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After the formal grandeur of the Days of Awe, comes Sukkot, possibly the most fabulous holiday on the Jewish calendar. 

Sukkot has its origins in an ancient autumnal harvest festival, and much of the imagery and ritual of the holiday revolves around rejoicing and giving thanks for the harvest. The sukkah itself represent the huts that farmers would live in during the last hectic period of harvest before the coming of the winter rains.

One of the other central rituals of sukkot is the Lulav and Etrog - the four species (palm, myrtle, willow and citron) that we bring together as a way of givening thanks for the bounty of the earth, and also of centering our hearts on the flow of divine energy. We wave the four species of plants in each of six directions - north, west, east, south, towards the heavens and towards the earth. If you want to know more about how to shake a lulav and etrog, this video can help!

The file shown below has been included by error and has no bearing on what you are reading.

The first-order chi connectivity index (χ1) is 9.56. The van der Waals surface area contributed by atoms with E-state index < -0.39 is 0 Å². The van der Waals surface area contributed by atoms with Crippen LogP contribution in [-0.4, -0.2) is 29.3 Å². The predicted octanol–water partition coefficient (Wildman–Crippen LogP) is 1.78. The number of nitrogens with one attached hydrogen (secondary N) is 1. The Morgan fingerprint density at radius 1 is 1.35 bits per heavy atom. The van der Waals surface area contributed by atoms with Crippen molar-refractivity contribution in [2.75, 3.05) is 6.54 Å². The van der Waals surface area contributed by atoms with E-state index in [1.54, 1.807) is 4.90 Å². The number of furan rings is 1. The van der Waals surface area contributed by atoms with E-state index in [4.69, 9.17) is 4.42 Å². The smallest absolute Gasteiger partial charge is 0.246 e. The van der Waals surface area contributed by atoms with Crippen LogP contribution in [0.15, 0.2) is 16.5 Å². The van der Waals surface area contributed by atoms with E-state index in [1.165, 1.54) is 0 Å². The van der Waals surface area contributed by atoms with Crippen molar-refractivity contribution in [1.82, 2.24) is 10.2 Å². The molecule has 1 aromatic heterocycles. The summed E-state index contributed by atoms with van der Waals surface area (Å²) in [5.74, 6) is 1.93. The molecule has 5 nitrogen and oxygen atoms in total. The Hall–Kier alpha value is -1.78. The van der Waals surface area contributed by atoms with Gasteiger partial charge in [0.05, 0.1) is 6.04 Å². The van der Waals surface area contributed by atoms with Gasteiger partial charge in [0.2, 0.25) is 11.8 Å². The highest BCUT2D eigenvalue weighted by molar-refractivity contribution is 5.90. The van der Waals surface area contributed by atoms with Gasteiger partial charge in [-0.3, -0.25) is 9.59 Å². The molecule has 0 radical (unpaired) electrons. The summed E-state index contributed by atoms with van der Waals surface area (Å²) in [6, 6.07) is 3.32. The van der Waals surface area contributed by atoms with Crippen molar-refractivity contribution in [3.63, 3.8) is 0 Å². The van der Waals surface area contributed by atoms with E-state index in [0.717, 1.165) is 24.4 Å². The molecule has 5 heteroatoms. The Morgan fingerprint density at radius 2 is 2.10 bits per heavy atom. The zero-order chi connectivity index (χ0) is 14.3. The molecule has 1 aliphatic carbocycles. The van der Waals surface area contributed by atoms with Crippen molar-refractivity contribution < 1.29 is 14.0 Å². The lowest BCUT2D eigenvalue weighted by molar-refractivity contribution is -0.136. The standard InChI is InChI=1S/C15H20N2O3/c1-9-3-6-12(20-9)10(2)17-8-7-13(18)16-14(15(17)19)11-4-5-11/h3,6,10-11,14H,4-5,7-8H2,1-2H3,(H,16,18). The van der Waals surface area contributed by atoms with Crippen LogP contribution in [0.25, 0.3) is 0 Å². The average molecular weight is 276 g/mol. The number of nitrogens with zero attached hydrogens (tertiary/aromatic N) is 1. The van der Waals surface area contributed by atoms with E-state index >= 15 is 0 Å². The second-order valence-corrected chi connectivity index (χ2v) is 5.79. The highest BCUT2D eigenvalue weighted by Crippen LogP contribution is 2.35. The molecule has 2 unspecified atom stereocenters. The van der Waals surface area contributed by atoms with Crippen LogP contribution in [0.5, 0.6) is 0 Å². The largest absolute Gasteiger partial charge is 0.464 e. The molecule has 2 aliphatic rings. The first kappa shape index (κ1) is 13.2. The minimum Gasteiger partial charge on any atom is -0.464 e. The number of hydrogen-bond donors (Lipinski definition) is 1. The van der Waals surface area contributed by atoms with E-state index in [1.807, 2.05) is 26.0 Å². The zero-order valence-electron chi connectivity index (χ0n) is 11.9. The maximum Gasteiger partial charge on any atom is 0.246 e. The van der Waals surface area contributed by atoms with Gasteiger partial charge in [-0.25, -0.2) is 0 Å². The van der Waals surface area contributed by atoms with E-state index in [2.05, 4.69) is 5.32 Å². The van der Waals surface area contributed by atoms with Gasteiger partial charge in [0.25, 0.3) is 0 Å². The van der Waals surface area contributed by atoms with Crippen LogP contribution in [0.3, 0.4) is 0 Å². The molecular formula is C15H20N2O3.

According to the mystical tradition, we also welcome ushpizin, or ancestor guests, to celebrate with us. Some people invite the biblical patriarchs, some invite the biblical matriarchs, and some invite other guests altogether.

Also central to the holiday is the book of Ecclesiasties, or Qohelet, as its know in Hebrew.   Qohelet teaches that we are ephemeral, like the sukkah itself and the lulav and etrog which we shake inside of it, and asks us to consider what we do with the time we have. You can study the book of Ecclesiastes here, it's actually my favorite book of the Bible.

If you want to know more about sukkot, this is a great place to start learning.

Come join us in the sukkah at BHA in the side yard for these events.


Sun, May 26 2024 18 Iyyar 5784